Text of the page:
Will Ferrell shows that he could have a career beyond stupid comedy with Everything Must Go, a film by first-timer Dan Rush based on a Raymond Carver short story.
And really, Will Ferrell -- you're a smart guy who's gotten huge paydays for films like The Wrong Guys, Land of the Lost and Step-Brothers -- hopefully you've managed it to the point that you've already got your "F*** you" money. I just read an interview where you said that, because the studio balked at Anchorman 2, you've got time to do artier films like Everything Must Go. Seize the moment and run with it, dude.
In Rush's film, Ferrell plays Nick Halsey, a long-time salesman at a company who is called in one day and told that he's being let go. The company is downsizing -- and his drinking has become too problematic. As a "retirement" gift, his boss gives him a large pocket knife with his name engraved on it -- which Nick promptly uses to puncture his boss's tires (burying it so deeply he can't remove it).
That's just the start of Nick's horrible no-good very bad day. He gets home to find that his wife has moved out -- and has locked him out of their house. Even worse: She's put all his stuff on the front lawn.
So Nick decides he'll show her: He takes up residence in his favorite recliner on the front lawn. Luckily for him, he lives in Arizona, where it doesn't rain. Unluckily, the sprinklers are set to go off each morning.
His life continues its downhill slide, mitigated only by the beer he buys and pounds down. For starters, his company credit card is cut off. And his company car is repossessed, leaving him no transportation. Oh, and the neighbors complain to the cops, who inform him that he has three days to vacate the lawn.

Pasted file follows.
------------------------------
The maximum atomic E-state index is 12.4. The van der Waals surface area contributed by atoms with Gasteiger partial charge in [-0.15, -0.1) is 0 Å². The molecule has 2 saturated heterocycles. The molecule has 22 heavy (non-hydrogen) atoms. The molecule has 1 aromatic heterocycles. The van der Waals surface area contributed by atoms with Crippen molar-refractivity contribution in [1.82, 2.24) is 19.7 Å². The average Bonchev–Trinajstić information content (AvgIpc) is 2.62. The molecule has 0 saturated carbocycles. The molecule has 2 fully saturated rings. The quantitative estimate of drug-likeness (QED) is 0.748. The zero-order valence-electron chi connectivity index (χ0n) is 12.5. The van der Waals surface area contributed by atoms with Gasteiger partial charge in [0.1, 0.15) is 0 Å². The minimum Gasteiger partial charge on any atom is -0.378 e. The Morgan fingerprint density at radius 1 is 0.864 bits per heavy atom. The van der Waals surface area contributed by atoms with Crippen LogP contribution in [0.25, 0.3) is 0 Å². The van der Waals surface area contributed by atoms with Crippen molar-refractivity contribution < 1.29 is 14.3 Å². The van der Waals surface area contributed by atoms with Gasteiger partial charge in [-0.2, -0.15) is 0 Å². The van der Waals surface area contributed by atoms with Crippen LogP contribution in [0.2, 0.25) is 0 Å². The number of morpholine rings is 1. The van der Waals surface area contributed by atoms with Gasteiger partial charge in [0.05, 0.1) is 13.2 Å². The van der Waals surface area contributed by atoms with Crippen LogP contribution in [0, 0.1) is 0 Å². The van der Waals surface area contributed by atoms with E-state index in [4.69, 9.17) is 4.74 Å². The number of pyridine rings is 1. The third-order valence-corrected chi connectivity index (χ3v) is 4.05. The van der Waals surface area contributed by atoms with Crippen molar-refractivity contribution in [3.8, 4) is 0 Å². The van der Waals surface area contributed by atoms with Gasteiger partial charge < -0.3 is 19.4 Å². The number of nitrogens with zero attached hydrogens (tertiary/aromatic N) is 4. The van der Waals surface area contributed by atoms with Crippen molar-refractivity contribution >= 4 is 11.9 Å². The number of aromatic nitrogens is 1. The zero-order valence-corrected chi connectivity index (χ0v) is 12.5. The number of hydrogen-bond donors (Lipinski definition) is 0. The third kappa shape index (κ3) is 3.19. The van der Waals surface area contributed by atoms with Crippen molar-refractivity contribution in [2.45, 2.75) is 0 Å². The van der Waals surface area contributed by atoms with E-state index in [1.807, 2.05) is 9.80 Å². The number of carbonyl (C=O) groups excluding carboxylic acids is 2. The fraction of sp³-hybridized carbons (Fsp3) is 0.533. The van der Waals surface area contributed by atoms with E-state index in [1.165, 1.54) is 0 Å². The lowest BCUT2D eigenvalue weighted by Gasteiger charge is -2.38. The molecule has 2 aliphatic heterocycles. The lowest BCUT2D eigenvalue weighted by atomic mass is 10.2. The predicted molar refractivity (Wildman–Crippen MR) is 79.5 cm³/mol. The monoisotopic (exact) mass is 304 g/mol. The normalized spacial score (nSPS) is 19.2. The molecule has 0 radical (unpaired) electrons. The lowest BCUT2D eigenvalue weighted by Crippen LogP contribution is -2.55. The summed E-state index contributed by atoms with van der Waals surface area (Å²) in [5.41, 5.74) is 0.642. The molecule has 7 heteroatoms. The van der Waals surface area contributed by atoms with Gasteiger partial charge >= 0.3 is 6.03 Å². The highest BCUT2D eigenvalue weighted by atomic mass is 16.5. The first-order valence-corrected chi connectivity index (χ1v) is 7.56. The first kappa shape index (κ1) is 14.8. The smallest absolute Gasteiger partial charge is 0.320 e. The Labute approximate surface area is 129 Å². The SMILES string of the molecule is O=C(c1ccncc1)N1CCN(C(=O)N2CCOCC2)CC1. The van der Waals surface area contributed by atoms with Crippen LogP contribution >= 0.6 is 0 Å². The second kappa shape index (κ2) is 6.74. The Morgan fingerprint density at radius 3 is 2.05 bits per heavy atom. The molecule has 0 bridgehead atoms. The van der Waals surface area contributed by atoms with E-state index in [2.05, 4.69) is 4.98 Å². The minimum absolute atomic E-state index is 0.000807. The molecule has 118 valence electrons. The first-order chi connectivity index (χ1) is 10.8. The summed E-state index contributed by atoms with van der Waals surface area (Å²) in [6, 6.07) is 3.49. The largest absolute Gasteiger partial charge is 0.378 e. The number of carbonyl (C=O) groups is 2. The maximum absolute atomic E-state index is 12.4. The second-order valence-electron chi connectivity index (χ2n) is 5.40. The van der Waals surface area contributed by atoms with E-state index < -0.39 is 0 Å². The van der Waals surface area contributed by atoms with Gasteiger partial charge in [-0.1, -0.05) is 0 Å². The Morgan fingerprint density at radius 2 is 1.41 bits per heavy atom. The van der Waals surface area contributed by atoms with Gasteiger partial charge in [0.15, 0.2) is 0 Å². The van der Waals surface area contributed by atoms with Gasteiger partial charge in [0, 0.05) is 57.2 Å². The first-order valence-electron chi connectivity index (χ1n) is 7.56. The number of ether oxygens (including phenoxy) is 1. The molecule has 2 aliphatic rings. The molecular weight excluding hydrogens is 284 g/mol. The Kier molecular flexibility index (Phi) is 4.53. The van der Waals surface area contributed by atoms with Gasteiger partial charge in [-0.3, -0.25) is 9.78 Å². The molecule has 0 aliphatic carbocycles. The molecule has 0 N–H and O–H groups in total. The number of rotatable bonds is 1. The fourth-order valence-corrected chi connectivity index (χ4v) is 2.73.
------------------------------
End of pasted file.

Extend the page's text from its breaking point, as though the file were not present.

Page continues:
He's lonely but not alone. He gets visits from his Alcoholics Anonymous sponsor (Michael Pena). He attracts the friendly attention of a new neighbor, a pregnant woman named Samantha (Rebecca Hall), whose husband is moving them there for his job - but hasn't made the move himself yet. And there's a pre-teen named Kenny (Christopher John Wallace, son of the late rapper, Notorious B.I.G.), who comes by on his bike to engage Nick in conversation, mostly because he's at loose ends while his mother works as a caregiver down the block.
The question for Nick is: Can he give up his stuff? Can he let go of the old life and his possessions and simply move on? It will mean a total restructuring of his world, including the drinking. Will being stuck on his lawn provide the perspective he requires to discard the past and move on?
Ferrell, who was also very good playing relatively straight in Stranger Than Fiction, plays completely straight here - and smart. He's an alcoholic but not a childish one. Instead, Ferrell finds the seam of self-pity and restlessness that keep this man from following his own best interests until it is almost too late. It's a subtly blunt performance, one in which you can see Ferrell thinking in character. How often does that happen?
The rest of the cast offers the support he needs, including the always reliable Stephen Root as his persnickety neighbor (with his own kinky secrets); Hall as the empathetic but nervous new friend; Laura Dern (in a brief turn as a high-school friend Nick seeks out) and Wallace, as the wary kid who becomes Nick's confidante.
Everything Must Go is what a filmed short story should be: compact, deep with character but still contained in its action and settings. It's nice to see Ferrell stretching himself. Time for more of that career yoga, Will.